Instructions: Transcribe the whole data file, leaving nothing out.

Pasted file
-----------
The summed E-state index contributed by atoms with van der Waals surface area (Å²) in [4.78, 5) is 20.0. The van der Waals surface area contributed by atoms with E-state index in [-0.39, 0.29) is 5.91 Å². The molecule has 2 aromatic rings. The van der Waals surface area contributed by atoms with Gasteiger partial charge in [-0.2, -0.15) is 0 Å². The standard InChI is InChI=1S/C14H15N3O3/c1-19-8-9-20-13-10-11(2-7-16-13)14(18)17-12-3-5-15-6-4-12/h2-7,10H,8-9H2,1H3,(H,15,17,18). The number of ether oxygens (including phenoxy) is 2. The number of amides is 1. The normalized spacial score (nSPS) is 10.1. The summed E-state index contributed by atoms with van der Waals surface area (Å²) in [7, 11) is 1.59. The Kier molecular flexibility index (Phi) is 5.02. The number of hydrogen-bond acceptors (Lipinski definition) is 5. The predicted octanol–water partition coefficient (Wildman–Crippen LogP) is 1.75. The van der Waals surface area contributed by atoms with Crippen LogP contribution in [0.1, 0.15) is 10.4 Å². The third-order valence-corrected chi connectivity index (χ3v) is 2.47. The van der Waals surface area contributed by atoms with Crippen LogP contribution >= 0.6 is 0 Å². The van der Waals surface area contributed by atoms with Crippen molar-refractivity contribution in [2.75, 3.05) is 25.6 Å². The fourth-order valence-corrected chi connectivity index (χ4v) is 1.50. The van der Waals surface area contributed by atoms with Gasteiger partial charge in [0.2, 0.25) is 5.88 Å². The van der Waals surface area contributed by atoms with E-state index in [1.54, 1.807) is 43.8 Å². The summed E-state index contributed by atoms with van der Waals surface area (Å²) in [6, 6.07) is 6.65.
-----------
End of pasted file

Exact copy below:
The summed E-state index contributed by atoms with van der Waals surface area (Å²) in [4.78, 5) is 20.0. The van der Waals surface area contributed by atoms with E-state index in [-0.39, 0.29) is 5.91 Å². The molecule has 2 aromatic rings. The van der Waals surface area contributed by atoms with Gasteiger partial charge in [-0.2, -0.15) is 0 Å². The standard InChI is InChI=1S/C14H15N3O3/c1-19-8-9-20-13-10-11(2-7-16-13)14(18)17-12-3-5-15-6-4-12/h2-7,10H,8-9H2,1H3,(H,15,17,18). The number of ether oxygens (including phenoxy) is 2. The number of amides is 1. The normalized spacial score (nSPS) is 10.1. The summed E-state index contributed by atoms with van der Waals surface area (Å²) in [7, 11) is 1.59. The Kier molecular flexibility index (Phi) is 5.02. The number of hydrogen-bond acceptors (Lipinski definition) is 5. The predicted octanol–water partition coefficient (Wildman–Crippen LogP) is 1.75. The van der Waals surface area contributed by atoms with Crippen LogP contribution in [0.1, 0.15) is 10.4 Å². The third-order valence-corrected chi connectivity index (χ3v) is 2.47. The van der Waals surface area contributed by atoms with Crippen LogP contribution >= 0.6 is 0 Å². The van der Waals surface area contributed by atoms with Crippen molar-refractivity contribution in [2.75, 3.05) is 25.6 Å². The fourth-order valence-corrected chi connectivity index (χ4v) is 1.50. The van der Waals surface area contributed by atoms with Gasteiger partial charge in [0.2, 0.25) is 5.88 Å². The van der Waals surface area contributed by atoms with E-state index in [1.54, 1.807) is 43.8 Å². The summed E-state index contributed by atoms with van der Waals surface area (Å²) in [6, 6.07) is 6.65.